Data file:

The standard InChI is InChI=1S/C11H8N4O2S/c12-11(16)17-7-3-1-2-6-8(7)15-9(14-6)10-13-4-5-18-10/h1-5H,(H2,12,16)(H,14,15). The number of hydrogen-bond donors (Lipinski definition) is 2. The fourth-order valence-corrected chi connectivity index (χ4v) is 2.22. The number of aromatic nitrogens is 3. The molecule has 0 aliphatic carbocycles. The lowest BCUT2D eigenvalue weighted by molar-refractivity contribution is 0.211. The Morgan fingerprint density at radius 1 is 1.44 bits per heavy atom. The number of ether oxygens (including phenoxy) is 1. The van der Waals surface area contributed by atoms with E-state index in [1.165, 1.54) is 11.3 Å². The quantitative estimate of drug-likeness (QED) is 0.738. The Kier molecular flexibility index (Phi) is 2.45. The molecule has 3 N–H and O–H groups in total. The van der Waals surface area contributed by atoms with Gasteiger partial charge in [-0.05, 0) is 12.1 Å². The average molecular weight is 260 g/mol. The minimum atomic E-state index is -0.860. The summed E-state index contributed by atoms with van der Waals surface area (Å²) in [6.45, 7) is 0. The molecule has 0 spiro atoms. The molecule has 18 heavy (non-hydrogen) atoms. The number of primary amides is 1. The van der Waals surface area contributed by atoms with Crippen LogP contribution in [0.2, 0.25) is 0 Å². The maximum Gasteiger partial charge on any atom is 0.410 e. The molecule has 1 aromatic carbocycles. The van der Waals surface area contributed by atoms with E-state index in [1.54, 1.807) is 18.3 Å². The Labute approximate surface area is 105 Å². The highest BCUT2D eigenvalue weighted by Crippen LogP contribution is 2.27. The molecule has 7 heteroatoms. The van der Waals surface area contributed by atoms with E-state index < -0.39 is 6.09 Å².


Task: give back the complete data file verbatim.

The standard InChI is InChI=1S/C11H8N4O2S/c12-11(16)17-7-3-1-2-6-8(7)15-9(14-6)10-13-4-5-18-10/h1-5H,(H2,12,16)(H,14,15). The number of hydrogen-bond donors (Lipinski definition) is 2. The fourth-order valence-corrected chi connectivity index (χ4v) is 2.22. The number of aromatic nitrogens is 3. The molecule has 0 aliphatic carbocycles. The lowest BCUT2D eigenvalue weighted by molar-refractivity contribution is 0.211. The Morgan fingerprint density at radius 1 is 1.44 bits per heavy atom. The number of ether oxygens (including phenoxy) is 1. The van der Waals surface area contributed by atoms with E-state index in [1.165, 1.54) is 11.3 Å². The quantitative estimate of drug-likeness (QED) is 0.738. The Kier molecular flexibility index (Phi) is 2.45. The molecule has 3 N–H and O–H groups in total. The van der Waals surface area contributed by atoms with Gasteiger partial charge in [-0.05, 0) is 12.1 Å². The average molecular weight is 260 g/mol. The minimum atomic E-state index is -0.860. The summed E-state index contributed by atoms with van der Waals surface area (Å²) in [6.45, 7) is 0. The molecule has 0 spiro atoms. The molecule has 18 heavy (non-hydrogen) atoms. The number of primary amides is 1. The van der Waals surface area contributed by atoms with Crippen LogP contribution in [0.2, 0.25) is 0 Å². The maximum Gasteiger partial charge on any atom is 0.410 e. The molecule has 1 aromatic carbocycles. The van der Waals surface area contributed by atoms with E-state index in [1.54, 1.807) is 18.3 Å². The Labute approximate surface area is 105 Å². The highest BCUT2D eigenvalue weighted by Crippen LogP contribution is 2.27. The molecule has 7 heteroatoms. The van der Waals surface area contributed by atoms with E-state index < -0.39 is 6.09 Å².